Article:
28. I have a question about the rash this black sap leaves on you once you came in contact with this unforgiving sap. The question I have is it possible for this sap to leave a scar that covers the whole length of the inside forearm ? The reason I ask us because I came in contact with this sap while working with a tree company and no body working had no idea of the dangers of this tree, not even the boss and owner of the company. The sap dripped on my skin and turned black and was left unattended for the entire work day which was almost 10 hours before my shower and calamine lotion. I did not realize that I made contact with this tree until after a week of having it by reading your web page about this tree. Thank you very much for your time and knowledge.

    Shaun H. McGhee

  29. Emboline is a prescription cream that works fabulously for poisonwood. We live in the Bahamas and can vouch for this med! If you start getting the “pimples” and itching, scrub the area hard to break the pimple and wash/rinse with soap, WD-40, or gasoline, ( right after contact) then rinse with water. Then apply the Emboline liberally. It may take a day or 2 but it won’t spread. Poisonwood WILL scar you, as my wife found out unhappily. She will cover the area with Emboline and a bandaid or dressing to keep it from contacting other areas and it seems to prevent spreading. Best to learn to recognize the tree but even the windblown leaves can pose a hazard.

  30. I had two encounters of the rash on two separate visits to tiny villages outside of Cancun. We were chopping down trees to build a church and our translator warned us about them! He called it the Chechen tree and also mentioned that there was an antidote tree that grew next to each of the chechen trees, but I never knew it was the gumbo limbo tree! It was too difficult for us to tell the difference between the trees though and I ended up coming in contact with the sap the first time. The results were horrendous. The second time I thought I had learned my lesson and stayed away from where they were cutting down the trees, but somehow, whether airborne or via contact with someone else who had the sap on them, I contracted the rash AGAIN. It was so, so terrible!
    Ever since then I have been trying to find out more info with almost no results. The curious thing is that ever since then, even though I live far away from any Chechen trees now, I still have tiny outbreaks of the rash between my fingers about every few months. I thought I was mistakenly identifying the small outbreaks, but then a few months ago a friend who contracted the rash on the same trip as I did contacted me and asked me if I had random outbreaks of the rash too!!! It is the weirdest thing! Does your husband ever have this?
    Thanks for posting your experience and the info about the tree!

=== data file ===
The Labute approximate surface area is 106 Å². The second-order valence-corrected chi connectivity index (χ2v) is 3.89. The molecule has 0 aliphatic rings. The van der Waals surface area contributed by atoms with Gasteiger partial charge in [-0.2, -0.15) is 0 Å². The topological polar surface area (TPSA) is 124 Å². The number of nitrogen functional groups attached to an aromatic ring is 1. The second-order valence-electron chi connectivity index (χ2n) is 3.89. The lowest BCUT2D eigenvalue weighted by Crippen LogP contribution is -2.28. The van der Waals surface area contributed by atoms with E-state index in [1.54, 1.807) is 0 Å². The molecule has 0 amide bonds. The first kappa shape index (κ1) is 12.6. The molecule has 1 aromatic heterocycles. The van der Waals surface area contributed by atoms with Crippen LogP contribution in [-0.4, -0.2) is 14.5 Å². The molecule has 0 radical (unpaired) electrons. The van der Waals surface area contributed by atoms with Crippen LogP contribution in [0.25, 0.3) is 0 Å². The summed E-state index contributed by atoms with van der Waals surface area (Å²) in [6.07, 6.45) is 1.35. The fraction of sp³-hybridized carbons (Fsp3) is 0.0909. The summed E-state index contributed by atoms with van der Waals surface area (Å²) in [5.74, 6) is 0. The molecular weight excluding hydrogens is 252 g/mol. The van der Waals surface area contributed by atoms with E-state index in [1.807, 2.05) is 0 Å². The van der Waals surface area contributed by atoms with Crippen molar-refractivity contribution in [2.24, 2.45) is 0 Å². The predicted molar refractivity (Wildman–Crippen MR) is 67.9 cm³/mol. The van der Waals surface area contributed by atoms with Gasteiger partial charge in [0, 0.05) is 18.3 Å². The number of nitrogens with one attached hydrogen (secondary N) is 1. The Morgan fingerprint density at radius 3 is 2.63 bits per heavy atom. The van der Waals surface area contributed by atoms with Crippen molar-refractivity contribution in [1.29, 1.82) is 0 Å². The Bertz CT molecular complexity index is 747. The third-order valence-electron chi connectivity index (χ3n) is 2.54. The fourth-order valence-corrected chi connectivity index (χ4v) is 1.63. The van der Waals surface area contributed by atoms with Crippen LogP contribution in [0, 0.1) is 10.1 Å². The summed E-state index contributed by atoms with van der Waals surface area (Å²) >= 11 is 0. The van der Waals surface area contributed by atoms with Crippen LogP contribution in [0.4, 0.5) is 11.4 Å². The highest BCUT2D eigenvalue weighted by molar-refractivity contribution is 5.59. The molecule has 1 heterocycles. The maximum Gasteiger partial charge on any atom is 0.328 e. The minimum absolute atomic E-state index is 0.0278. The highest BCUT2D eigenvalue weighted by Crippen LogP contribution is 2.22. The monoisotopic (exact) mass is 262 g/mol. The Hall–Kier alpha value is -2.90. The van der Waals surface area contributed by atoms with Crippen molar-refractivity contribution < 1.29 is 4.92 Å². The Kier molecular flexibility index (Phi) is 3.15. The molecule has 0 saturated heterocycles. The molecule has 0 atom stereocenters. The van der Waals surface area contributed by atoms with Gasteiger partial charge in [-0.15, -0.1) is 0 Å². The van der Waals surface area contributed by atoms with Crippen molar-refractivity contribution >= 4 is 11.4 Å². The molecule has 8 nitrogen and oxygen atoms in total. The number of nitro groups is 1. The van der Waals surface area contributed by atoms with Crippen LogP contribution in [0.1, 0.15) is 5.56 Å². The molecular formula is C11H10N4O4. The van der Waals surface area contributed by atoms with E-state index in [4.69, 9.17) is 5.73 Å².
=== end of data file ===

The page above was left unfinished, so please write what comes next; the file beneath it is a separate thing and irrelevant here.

31. […] what turned out to be CheChen (poisonwood) – see a much worse case, documented here – because I’ve had to spend the last week or so “pasting myself”. Get it, […]

  32. I have a property in the Abacos that has a lot of black poisonwood trees. After I cut them down, what is the best method to kill the residual roots so the plant won’t live. Appreciate any info.

  33. Yes, I know either killing the roots or removing it are solutions. I’m wondering if dosing the roots with “Round-up” or other herbicide might do the trick. Anyone tried this?

    • I have drilled it on downward angle and kept filling it with Round UP and it finally killed it but–as i later found the sawdust from cutting it down is still toxic.–“tecnu Calgel” is unbelievable on treating itch.Run , don’t walk to your pharmacy-it is on the shelves.

  34. […] among other subjects that include birds. He recently happened upon a Turkey Vulture sitting on a POISONWOOD stump (do not rush to try that – you may not sit down again for weeks). I like the immediacy […]

  35. Great article! Thank you for sharing….especially with the pics! Extremely interesting and very informative. Thanks for your insight!

  36. Thank you for sharing this information. I just returned from a trip in the Yucatan and my arms look like your pictures! I thought I had been bitten by a bug, but I do remember the black tar-like sap on my arms. What a horrible experience! It is somewaht comforting to know what it is, though!

    The doctor has me on antibiotics and a topical antibiotic and an antihistamine. But it feels like the rash is still spreading, just not as extreme. I might need to go find some Zanfel like one person mentioned. I’m not encouraged to hear it can come back in the future.

  37. I am unfortunately very familiar with this tree. Trust me it’s bad. I wish I could post pictures of the burns on the inside of my arms, ugg. I had to take a one week oral dose of Prednisone. I have a lot of Poisonwood on my property in the Bahamas. We are now trying to erradicate it. It readily propogates on it’s own from the fallen berries.

    I too have heard from the locals here that gasoline, diesel fuel, or other petroleum based products. It makes sense that WD40 would also work. I’ve used acetone. They key is using the solvent as soon as possible after suspicion of contact.

    I have one largish tree that if I had the means Iwould try to harvest the lumber, but I’ll probably just end up trashing it.

  38. Hi Brian,

    I wish you luck with your burns. To harvest the lumber, it would be nice as it is beautiful wood. But… it’s pretty dangerous!

  39. […] tree ‘Chechem’ burns you but we use it as […]